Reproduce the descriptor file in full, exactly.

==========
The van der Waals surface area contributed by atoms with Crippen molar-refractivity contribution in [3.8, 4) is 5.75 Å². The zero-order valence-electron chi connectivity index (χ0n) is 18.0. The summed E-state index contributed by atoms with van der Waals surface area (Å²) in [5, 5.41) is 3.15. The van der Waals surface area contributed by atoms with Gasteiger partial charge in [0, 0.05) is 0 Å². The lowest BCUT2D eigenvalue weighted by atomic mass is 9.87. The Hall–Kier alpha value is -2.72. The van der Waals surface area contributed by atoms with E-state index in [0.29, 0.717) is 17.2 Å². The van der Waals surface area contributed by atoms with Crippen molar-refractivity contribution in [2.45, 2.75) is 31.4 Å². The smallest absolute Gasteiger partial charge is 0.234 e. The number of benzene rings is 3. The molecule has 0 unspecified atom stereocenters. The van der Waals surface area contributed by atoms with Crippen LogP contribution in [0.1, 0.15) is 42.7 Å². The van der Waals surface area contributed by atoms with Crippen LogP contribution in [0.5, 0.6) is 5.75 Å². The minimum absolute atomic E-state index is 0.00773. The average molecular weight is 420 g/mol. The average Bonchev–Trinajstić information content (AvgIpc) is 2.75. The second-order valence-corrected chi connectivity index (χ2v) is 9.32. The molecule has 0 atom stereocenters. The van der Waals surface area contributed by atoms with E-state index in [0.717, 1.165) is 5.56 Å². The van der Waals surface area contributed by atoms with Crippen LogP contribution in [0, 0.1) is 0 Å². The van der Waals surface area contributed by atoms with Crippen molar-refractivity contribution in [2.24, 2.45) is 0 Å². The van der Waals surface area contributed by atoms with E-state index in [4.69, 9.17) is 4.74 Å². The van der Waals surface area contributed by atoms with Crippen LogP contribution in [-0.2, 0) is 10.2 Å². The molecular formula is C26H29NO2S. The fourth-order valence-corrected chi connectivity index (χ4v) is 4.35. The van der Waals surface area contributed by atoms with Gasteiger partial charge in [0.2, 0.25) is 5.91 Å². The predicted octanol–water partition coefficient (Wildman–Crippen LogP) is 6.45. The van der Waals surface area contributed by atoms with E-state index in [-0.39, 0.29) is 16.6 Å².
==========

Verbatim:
The van der Waals surface area contributed by atoms with Crippen molar-refractivity contribution in [3.8, 4) is 5.75 Å². The zero-order valence-electron chi connectivity index (χ0n) is 18.0. The summed E-state index contributed by atoms with van der Waals surface area (Å²) in [5, 5.41) is 3.15. The van der Waals surface area contributed by atoms with Gasteiger partial charge in [0, 0.05) is 0 Å². The lowest BCUT2D eigenvalue weighted by atomic mass is 9.87. The Hall–Kier alpha value is -2.72. The van der Waals surface area contributed by atoms with E-state index in [0.29, 0.717) is 17.2 Å². The van der Waals surface area contributed by atoms with Crippen molar-refractivity contribution in [2.45, 2.75) is 31.4 Å². The smallest absolute Gasteiger partial charge is 0.234 e. The number of benzene rings is 3. The molecule has 0 unspecified atom stereocenters. The van der Waals surface area contributed by atoms with Crippen LogP contribution in [0.1, 0.15) is 42.7 Å². The van der Waals surface area contributed by atoms with Crippen LogP contribution in [0.5, 0.6) is 5.75 Å². The minimum absolute atomic E-state index is 0.00773. The average molecular weight is 420 g/mol. The average Bonchev–Trinajstić information content (AvgIpc) is 2.75. The second-order valence-corrected chi connectivity index (χ2v) is 9.32. The molecule has 0 atom stereocenters. The van der Waals surface area contributed by atoms with E-state index in [0.717, 1.165) is 5.56 Å². The van der Waals surface area contributed by atoms with Crippen LogP contribution in [0, 0.1) is 0 Å². The van der Waals surface area contributed by atoms with Crippen molar-refractivity contribution in [2.24, 2.45) is 0 Å². The van der Waals surface area contributed by atoms with E-state index in [4.69, 9.17) is 4.74 Å². The van der Waals surface area contributed by atoms with Crippen LogP contribution in [-0.2, 0) is 10.2 Å². The molecular formula is C26H29NO2S. The fourth-order valence-corrected chi connectivity index (χ4v) is 4.35. The van der Waals surface area contributed by atoms with Gasteiger partial charge in [0.2, 0.25) is 5.91 Å². The predicted octanol–water partition coefficient (Wildman–Crippen LogP) is 6.45. The van der Waals surface area contributed by atoms with E-state index in [-0.39, 0.29) is 16.6 Å².